The Tough Shits recently played a show at Beautiful World Syndicate, a record shop just down the street from the bar we’re meeting at. It wasn’t was very publicized, and lots of their longtime fans could’ve missed it if they didn’t catch the Facebook note the group posted eight hours before showtime. There was no setlist because they never make setlists, and there were mistakes because they admittedly always make mistakes.
That show has helped the Philly band – who are quietly emerging from the several-year hiatus that immediately following the release of their self-titled debut – devise a plan for this weekend’s Record Store Day showcase at Repo.
“This time John will realize what’s wrong with his guitar after the first song instead of six songs in. I will remember all of the words…” singer/guitarist Mark Banfill begins. Continue reading →
Philly rock band Residuels just premiered a Stooges-approved version of “I Got A Right” today via Noisey; the cover is part of the new single for Valley of Fire, a song the band teased last month ahead of its SXSW run.
Iggy Pop himself says of the cover (and of frontman Justin Pittney): ”I noticed [Justin] had a great feel for our music… a good example of someone who is solving the puzzle of how to have fun and more as a young musician today. He sent me ‘I Got A Right’ by The Residuels the other day and I thought it had a really good spirit. Hey Residuels thanks for the cover.” Continue reading →
Before he had Nothing, Domenic “Nicky” Palermo spent a decade in the service industry.
He ran the gamut of gigs, from busboy to bartender to manager of multiple bars and restaurants around Philly. And through this time, he always had his music a s a side gig.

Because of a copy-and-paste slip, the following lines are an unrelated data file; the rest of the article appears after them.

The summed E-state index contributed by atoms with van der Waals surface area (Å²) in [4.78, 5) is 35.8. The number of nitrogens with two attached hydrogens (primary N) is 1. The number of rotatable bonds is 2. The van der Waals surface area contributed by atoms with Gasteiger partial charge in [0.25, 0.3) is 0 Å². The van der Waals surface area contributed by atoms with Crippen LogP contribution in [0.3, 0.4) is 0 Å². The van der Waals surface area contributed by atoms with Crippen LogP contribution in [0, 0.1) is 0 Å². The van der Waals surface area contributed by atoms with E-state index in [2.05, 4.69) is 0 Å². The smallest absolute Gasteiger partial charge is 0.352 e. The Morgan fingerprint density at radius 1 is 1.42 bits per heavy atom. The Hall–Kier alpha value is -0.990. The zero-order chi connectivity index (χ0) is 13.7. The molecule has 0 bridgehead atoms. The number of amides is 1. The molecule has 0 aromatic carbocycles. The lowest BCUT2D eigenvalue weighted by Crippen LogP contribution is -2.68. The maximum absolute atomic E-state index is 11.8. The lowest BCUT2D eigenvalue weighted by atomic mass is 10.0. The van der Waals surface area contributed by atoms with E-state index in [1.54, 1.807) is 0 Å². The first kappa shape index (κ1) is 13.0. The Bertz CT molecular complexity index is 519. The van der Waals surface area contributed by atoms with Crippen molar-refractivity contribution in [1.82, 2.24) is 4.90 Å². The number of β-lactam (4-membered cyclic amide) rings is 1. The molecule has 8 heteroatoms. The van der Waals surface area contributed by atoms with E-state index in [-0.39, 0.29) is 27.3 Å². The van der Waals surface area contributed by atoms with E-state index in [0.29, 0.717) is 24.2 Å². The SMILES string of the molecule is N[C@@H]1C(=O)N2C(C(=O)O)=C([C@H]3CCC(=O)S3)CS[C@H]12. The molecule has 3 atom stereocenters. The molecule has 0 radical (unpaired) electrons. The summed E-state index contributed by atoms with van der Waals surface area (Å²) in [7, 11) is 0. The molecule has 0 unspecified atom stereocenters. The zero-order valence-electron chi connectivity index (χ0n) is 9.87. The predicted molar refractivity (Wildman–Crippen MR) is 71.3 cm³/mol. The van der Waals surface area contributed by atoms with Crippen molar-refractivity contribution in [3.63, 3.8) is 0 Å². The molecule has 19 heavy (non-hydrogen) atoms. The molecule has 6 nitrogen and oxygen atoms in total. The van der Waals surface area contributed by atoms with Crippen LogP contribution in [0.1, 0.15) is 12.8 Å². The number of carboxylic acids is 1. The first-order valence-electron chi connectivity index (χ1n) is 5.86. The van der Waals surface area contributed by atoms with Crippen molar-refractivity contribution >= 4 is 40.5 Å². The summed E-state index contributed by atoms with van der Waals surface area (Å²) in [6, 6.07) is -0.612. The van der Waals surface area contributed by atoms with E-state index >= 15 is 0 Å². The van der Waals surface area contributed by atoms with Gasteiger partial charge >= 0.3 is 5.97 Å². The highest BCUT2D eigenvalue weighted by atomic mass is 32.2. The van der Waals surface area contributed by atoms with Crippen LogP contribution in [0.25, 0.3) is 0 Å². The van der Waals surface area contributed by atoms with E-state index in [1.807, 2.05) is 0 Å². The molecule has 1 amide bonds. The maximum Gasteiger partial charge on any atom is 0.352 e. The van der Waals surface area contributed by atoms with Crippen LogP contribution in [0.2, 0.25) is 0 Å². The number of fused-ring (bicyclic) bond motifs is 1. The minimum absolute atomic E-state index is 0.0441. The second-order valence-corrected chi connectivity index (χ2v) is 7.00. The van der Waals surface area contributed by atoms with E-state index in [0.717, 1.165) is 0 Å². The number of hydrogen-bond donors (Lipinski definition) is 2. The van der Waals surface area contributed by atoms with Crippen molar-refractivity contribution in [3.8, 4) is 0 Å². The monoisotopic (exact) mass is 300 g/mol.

But 2014 was a breakthrough year for Nicky’s band. The Philly-based shoegaze group toured extensively around their debut LP, Guilty of Everything, which was released last March by Relapse Records, picked up as an NPR First Listen and named one of the “Best Overlooked Albums of 2014” by Spin Magazine, to name just a few of its accolades.
Nicky left the hospitality industry a year-and-a-half ago so that he could do nothing but Nothing. Then, he was given the opportunity to re-enlist and take on his newest project: Ortlieb’s. Continue reading →
Year-End Mania is the Key’s survey of the things below the surface that made 2014 awesome. In this installment, Key contributor Nikki Volpicelli shares her favorite travel excursions of the year.
As a music writer based out of Philly, I spend a lot of time in the backyard digging up new music to listen to, watch and write about. This year, I had the opportunity to see what other cities and there scenes had to offer, from Los Angeles to San Francisco to Portland to New York City. I ate tacos, saw some punk shows, saw some scientologists, and jumped off of a bar with an 80-year-old man who’s been playing blues covers at the oldest bar in SF every Sunday for 17 years. It all made me realize: the grass is no greener here, there, anywhere. It’s just a different shade.